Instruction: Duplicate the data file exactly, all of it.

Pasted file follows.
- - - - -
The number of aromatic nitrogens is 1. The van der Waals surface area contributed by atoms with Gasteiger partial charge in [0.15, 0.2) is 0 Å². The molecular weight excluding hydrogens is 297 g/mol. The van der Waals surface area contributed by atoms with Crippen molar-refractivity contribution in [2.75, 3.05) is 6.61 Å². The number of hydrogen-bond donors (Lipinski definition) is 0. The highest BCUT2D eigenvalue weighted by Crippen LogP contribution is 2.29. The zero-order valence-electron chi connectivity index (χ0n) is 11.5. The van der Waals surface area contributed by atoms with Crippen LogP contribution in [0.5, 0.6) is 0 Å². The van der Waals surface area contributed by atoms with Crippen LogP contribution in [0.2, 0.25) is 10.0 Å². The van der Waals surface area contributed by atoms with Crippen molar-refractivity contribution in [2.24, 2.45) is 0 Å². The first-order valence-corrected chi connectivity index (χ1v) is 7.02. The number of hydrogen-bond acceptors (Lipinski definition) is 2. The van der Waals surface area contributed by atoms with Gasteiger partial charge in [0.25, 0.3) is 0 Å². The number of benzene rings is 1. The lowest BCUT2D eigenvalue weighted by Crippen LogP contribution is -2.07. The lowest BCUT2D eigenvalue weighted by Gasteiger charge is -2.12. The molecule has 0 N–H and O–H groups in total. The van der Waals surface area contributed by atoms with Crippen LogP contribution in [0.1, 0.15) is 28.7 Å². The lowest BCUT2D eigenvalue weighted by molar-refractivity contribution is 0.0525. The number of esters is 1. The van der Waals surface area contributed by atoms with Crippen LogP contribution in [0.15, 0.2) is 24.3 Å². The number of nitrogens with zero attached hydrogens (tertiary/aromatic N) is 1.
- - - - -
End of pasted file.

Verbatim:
The number of aromatic nitrogens is 1. The van der Waals surface area contributed by atoms with Gasteiger partial charge in [0.15, 0.2) is 0 Å². The molecular weight excluding hydrogens is 297 g/mol. The van der Waals surface area contributed by atoms with Crippen molar-refractivity contribution in [2.75, 3.05) is 6.61 Å². The number of hydrogen-bond donors (Lipinski definition) is 0. The highest BCUT2D eigenvalue weighted by Crippen LogP contribution is 2.29. The zero-order valence-electron chi connectivity index (χ0n) is 11.5. The van der Waals surface area contributed by atoms with Crippen LogP contribution in [0.5, 0.6) is 0 Å². The van der Waals surface area contributed by atoms with Crippen LogP contribution in [0.2, 0.25) is 10.0 Å². The van der Waals surface area contributed by atoms with Crippen molar-refractivity contribution in [2.24, 2.45) is 0 Å². The first-order valence-corrected chi connectivity index (χ1v) is 7.02. The number of hydrogen-bond acceptors (Lipinski definition) is 2. The van der Waals surface area contributed by atoms with Gasteiger partial charge in [0.25, 0.3) is 0 Å². The number of benzene rings is 1. The lowest BCUT2D eigenvalue weighted by Crippen LogP contribution is -2.07. The lowest BCUT2D eigenvalue weighted by Gasteiger charge is -2.12. The molecule has 0 N–H and O–H groups in total. The van der Waals surface area contributed by atoms with Crippen LogP contribution in [0.1, 0.15) is 28.7 Å². The lowest BCUT2D eigenvalue weighted by molar-refractivity contribution is 0.0525. The number of esters is 1. The van der Waals surface area contributed by atoms with Crippen LogP contribution in [0.15, 0.2) is 24.3 Å². The number of nitrogens with zero attached hydrogens (tertiary/aromatic N) is 1.